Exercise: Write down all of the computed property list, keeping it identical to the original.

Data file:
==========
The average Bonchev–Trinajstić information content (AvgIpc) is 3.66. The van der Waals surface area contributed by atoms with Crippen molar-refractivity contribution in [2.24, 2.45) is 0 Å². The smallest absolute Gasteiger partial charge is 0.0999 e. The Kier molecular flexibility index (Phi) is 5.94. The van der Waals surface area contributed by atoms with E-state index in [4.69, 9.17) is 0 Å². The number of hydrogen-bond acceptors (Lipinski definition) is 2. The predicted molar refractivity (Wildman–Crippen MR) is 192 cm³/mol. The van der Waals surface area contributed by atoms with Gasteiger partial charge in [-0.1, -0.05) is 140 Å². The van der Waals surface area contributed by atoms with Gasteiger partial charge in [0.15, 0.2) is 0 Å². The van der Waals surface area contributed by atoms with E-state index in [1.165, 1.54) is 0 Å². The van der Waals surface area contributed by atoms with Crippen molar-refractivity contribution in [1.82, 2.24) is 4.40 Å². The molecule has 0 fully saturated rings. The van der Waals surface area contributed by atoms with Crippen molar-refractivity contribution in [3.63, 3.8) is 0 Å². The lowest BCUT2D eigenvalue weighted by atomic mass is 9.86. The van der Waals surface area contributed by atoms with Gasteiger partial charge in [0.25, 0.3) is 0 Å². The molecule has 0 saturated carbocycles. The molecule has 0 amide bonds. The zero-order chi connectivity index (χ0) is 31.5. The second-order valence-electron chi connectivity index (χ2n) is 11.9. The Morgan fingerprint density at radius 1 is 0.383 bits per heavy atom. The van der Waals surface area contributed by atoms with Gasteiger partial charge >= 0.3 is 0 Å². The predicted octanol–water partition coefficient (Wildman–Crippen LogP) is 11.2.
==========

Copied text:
The average Bonchev–Trinajstić information content (AvgIpc) is 3.66. The van der Waals surface area contributed by atoms with Crippen molar-refractivity contribution in [2.24, 2.45) is 0 Å². The smallest absolute Gasteiger partial charge is 0.0999 e. The Kier molecular flexibility index (Phi) is 5.94. The van der Waals surface area contributed by atoms with E-state index in [4.69, 9.17) is 0 Å². The number of hydrogen-bond acceptors (Lipinski definition) is 2. The predicted molar refractivity (Wildman–Crippen MR) is 192 cm³/mol. The van der Waals surface area contributed by atoms with Gasteiger partial charge in [-0.1, -0.05) is 140 Å². The van der Waals surface area contributed by atoms with Gasteiger partial charge in [0.15, 0.2) is 0 Å². The van der Waals surface area contributed by atoms with E-state index in [1.165, 1.54) is 0 Å². The van der Waals surface area contributed by atoms with Crippen molar-refractivity contribution in [1.82, 2.24) is 4.40 Å². The molecule has 0 fully saturated rings. The van der Waals surface area contributed by atoms with Crippen molar-refractivity contribution in [3.63, 3.8) is 0 Å². The lowest BCUT2D eigenvalue weighted by atomic mass is 9.86. The van der Waals surface area contributed by atoms with Gasteiger partial charge in [0.25, 0.3) is 0 Å². The molecule has 0 saturated carbocycles. The molecule has 0 amide bonds. The zero-order chi connectivity index (χ0) is 31.5. The second-order valence-electron chi connectivity index (χ2n) is 11.9. The Morgan fingerprint density at radius 1 is 0.383 bits per heavy atom. The van der Waals surface area contributed by atoms with Gasteiger partial charge >= 0.3 is 0 Å². The predicted octanol–water partition coefficient (Wildman–Crippen LogP) is 11.2.